For years, Novato resident and Vietnam War veteran Jim Reilly had no interest in visiting the Vietnam Veterans Memorial Wall.
Seeing the names of those he had known inscribed on the granite wall in Washington D.C. would have been too difficult, he said.
When Reilly did at last visit it in 1999, he was shocked. The name of his younger brother was missing. The 20-year-old died, along with 73 others, aboard the USS Frank E. Evans in an accidental collision in the South China Sea in 1969.
As he would learn, the omission of Lawrence Reilly Jr.'s name, and those of the other fallen men — dubbed "The Lost 74" — was no accident. Now 47 years since his brother's death, Reilly, 70, is not done fighting. He is involved in a campaign to have the names of those killed aboard the USS Evans added to the wall.
"Ultimately, of course we'd like the 74 names added to the wall," Reilly said. "Space is going to be a problem so it may be necessary to make some kind of accommodation. Whatever accommodation needs to be made, it should be made."
In the early hours of June 3, 1969, the USS Evans, a Navy destroyer carrying 272 men, was ripped in two during Operation Sea Spirit, a training exercise involving more than 40 ships of allied countries.
After one flawed move by the USS Evans 225 miles off the coast of Vietnam, the HMAS Melbourne, an Australian carrier, tore into the ship, killing 74 men. The brothers' father, Lawrence Reilly Sr., was also aboard the ship as a U.S. Navy master chief, but survived.
Those who died were not included among the more than 58,000 names on the memorial wall, completed in 1982, because the incident did not occur within the war's combat zone. The ship was 125 miles outside of the designated war zone when it went down, according to Louise Esola, who wrote about the incident in "American Boys: The True Story of the Lost 74 of the Vietnam War."
Secretaries of defense have before publicly expressed support for the men's names to be added to the wall. Former defense secretary Chuck Hagel is reported to have said that just because the ship sunk outside the designated war zone "shouldn't preclude them from having their sacrifice memorialized on that wall." But still the names have not been added.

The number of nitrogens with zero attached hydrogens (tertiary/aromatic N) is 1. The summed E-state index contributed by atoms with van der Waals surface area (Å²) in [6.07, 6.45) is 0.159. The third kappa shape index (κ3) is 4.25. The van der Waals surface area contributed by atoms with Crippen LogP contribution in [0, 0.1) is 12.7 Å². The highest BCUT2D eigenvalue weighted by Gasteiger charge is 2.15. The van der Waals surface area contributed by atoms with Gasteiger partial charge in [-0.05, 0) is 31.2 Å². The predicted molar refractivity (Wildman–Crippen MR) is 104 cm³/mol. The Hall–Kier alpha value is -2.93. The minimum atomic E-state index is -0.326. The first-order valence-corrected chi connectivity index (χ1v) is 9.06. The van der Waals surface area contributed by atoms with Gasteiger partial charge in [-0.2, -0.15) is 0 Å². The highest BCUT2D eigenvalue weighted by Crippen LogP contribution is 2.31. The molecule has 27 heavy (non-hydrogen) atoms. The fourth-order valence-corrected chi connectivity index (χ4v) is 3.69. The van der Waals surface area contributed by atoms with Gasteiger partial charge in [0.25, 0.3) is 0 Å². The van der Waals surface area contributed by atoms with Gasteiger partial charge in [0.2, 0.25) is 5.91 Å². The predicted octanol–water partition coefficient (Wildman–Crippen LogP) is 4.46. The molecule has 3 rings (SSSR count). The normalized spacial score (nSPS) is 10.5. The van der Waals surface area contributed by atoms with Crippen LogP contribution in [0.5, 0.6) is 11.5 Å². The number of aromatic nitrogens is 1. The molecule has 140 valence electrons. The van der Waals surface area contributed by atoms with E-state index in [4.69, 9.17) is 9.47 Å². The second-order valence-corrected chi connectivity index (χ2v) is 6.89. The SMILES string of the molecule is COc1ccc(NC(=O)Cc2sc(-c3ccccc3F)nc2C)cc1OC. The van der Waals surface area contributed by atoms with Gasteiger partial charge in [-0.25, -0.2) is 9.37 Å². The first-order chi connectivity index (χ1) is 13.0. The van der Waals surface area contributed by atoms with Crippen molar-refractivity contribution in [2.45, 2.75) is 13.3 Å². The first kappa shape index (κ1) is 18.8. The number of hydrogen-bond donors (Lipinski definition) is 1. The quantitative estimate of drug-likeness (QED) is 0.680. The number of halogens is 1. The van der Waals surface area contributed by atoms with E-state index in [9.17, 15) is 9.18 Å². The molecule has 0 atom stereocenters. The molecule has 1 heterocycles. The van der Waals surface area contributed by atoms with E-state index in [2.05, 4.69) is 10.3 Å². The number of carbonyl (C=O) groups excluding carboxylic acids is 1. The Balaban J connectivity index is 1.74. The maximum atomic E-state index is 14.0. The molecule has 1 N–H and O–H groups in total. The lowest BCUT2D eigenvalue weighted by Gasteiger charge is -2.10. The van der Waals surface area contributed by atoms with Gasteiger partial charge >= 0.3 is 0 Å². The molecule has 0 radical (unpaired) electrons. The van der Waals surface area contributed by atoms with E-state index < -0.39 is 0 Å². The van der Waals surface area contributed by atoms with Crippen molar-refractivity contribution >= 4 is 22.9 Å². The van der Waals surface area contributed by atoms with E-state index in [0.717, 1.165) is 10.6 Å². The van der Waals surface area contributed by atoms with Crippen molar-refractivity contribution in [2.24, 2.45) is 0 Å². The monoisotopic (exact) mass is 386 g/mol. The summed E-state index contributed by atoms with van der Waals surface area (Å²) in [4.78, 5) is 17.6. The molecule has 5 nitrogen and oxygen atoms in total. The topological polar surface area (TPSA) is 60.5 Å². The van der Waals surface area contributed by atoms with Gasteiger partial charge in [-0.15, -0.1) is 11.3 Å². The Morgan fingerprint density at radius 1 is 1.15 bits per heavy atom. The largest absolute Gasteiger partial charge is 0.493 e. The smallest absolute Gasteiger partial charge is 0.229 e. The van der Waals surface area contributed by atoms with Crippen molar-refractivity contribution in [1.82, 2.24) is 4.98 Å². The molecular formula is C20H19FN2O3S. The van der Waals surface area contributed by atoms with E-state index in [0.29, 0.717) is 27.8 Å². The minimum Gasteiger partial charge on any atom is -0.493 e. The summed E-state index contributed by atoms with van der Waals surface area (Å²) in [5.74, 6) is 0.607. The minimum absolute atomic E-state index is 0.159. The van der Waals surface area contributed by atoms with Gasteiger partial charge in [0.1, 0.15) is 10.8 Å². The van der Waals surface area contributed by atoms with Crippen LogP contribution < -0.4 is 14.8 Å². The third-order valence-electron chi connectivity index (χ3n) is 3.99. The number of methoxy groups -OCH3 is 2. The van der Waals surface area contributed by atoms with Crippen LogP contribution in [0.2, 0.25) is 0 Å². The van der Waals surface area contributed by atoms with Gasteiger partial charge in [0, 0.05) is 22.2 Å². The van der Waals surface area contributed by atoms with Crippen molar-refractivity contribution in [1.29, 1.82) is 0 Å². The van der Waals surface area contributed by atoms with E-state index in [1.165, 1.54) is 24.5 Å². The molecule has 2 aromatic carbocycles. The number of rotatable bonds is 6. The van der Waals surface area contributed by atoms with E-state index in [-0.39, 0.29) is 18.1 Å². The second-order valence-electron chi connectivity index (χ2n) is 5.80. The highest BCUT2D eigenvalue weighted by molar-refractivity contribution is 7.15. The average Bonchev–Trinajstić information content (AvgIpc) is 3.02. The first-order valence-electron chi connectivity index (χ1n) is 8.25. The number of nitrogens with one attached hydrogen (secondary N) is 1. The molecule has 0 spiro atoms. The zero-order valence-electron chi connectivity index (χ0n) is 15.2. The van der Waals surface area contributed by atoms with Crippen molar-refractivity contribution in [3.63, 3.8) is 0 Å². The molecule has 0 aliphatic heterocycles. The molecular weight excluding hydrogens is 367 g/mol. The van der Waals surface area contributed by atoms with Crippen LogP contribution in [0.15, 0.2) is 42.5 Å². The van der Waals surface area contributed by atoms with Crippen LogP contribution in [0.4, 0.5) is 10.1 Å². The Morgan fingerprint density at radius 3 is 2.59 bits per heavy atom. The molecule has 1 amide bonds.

Reilly said that although the men were not inside the war zone at the time of their deaths, they were deeply involved in the war effort and should qualify for the wall. One month before the collision, the ship and its crew were part of a major offensive and provided gunfire support to U.S. troops off Vietnam.
"We all considered (the Evans collision) a Vietnam-connected incident," he said. "The ship had left Long Beach to go to Vietnam and never came back."
Before the ship's sinking, those who served aboard the vessel were awarded a Vietnam Service Medal for their contributions to the war effort, he said.
Pitch to Obama
After learning about the USS Frank E. Evans Association, dedicated to the men who served on the ship, Reilly began working with its members to push for the inclusion of names.
In 2012 he made an attempt of his own, putting together an extensive package that included images of his lanky younger brother in his U.S. Navy uniform wearing thick-rimmed glasses. A sharp dresser who enjoyed donning suits and ties, his brother had a hard time fitting in during high school after the family moved from New York to Southern California. But once he went aboard the USS Evans along with his father, he felt at home, his brother recalled.
The package, addressed to President Barack Obama, included a letter asking the president to use his executive authority to add the names to the wall. Months later, he received a card from the White House that read, "thanks for your gift."
Steve Kraus, vice president of the USS Frank E. Evans Association and a signalman aboard the ship during the collision, said family members of those killed have been fighting to get the names on the wall since the wall was first erected. After learning the Department of Defense calls the shots, members began pushing for the department to re-examine the criteria for inclusion. The group has been party to House and Senate bills requesting the inclusion, but none has passed.
"A number of relatives have lost parents and have lived 45-plus years with an open-ended case for why theirs didn't get recognition but everyone else did," Kraus said.
Sen. Charles Schumer, D-New York, on Thursday announced his office sent a letter to Secretary of Defense Ashton Carter asking for the names of the 74 men, including some from his state, to be added to the wall.
"By withholding their names from the Vietnam Veterans Memorial, we are denying the deceased crewmembers of the USS Frank E. Evans the proper recognition for their brave and noble service," Schumer's letter reads.
Jim Reilly said the senator's voice is perhaps the most influential yet to publicly stand in support. He is hopeful the message will motivate Department of Defense officials to at last agree to add the names.
He wishes his now 91-year-old father will one day be able to see his late son's name inscribed on the wall.
"We've been losing that generation person after person," he said. "My mom died three years ago. Other parents have died in past years and have missed the opportunity to see their sons' names on the wall. ... The sooner the better. The previous generation won't be around much longer."